MOSCOW, June 6. /TASS/. Ukraine has committed sabotage at the Kakhovka Hydroelectric Power Plant (HPP), and this could have grave consequences for the region’s residents as well as the environment, Kremlin Spokesman Dmitry Peskov said.
"The president receives reports through the Defense Ministry and other services on what is happening around the Kakhovka HPP. Here we can already say unequivocally that this is deliberate sabotage by the Ukrainian side," the Kremlin spokesman told reporters.
According to Peskov, "this sabotage has the potential to cause very serious consequences for tens of thousands of the region’s residents, environmental consequences and consequences of another nature that are yet to be established."
The Kremlin spokesman also called it unmistakable that one of the goals of this act of sabotage was to deprive Crimea of water. "The water level in the reservoir is dropping, hence, the water supply to the [North Crimean] canal is drastically reduced," he added.
"Apparently, this sabotage is also due to the fact that, having launched large-scale offensive operations two days ago, the Ukrainian armed forces have been unable to achieve their aims. Their operations are stalled," the spokesman said.
He pointed out that it was the prerogative of the Defense Ministry to comment on other details around this situation. "I cannot say anything further," Peskov concluded.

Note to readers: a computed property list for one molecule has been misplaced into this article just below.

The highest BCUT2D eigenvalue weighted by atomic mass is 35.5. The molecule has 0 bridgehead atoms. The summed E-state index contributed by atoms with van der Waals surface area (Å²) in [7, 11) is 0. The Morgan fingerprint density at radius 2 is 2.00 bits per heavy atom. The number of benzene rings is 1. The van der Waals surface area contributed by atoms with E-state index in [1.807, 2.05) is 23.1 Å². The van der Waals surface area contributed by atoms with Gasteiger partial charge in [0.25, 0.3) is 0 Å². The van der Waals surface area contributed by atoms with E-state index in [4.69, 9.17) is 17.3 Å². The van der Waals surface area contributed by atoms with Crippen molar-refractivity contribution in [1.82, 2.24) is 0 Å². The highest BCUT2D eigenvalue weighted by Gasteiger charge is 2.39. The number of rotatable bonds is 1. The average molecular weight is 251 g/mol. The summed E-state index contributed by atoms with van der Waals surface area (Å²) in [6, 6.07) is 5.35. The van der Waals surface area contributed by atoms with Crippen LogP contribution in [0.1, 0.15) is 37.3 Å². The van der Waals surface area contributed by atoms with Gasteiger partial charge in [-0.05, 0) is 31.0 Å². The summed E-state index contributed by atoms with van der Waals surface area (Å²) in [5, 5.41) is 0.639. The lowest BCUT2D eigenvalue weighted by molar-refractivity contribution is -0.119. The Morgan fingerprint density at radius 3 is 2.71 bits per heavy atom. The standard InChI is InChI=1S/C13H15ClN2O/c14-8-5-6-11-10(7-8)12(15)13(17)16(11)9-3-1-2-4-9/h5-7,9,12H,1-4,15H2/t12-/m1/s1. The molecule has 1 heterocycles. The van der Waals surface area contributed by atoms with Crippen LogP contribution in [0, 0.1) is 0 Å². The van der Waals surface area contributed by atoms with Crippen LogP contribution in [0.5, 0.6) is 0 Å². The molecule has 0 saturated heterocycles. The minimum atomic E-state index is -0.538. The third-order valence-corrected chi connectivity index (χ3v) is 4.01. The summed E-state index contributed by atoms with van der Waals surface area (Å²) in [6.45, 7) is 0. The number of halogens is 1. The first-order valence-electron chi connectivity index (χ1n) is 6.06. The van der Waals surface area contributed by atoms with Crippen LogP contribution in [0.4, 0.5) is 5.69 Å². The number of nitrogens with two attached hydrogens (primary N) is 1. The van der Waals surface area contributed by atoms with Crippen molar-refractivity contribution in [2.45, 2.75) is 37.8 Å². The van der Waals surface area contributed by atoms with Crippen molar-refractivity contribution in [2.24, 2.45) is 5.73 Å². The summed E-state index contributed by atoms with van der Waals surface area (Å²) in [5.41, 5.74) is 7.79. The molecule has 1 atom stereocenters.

Vladimir Saldo, Acting Governor of the Kherson Region, earlier reported that at night, the Ukrainian military delivered a strike on the Kakhovka HPP, presumably from an Olkha MLRS. The shelling destroyed the hydraulic valves that triggered an uncontrolled discharge of water. In Novaya Kakhovka, the water level has already exceeded 10 meters. There are currently 14 settlements in the flooded area, and a total of about 80 villages may be inundated. Residents of nearby settlements are being evacuated, though authorities have said no large-scale evacuations are necessary. The collapse of the plant's dam has caused serious environmental damage. Agricultural fields along the Dnieper River have been washed away, and there is a risk that the North Crimean Canal will become shallow.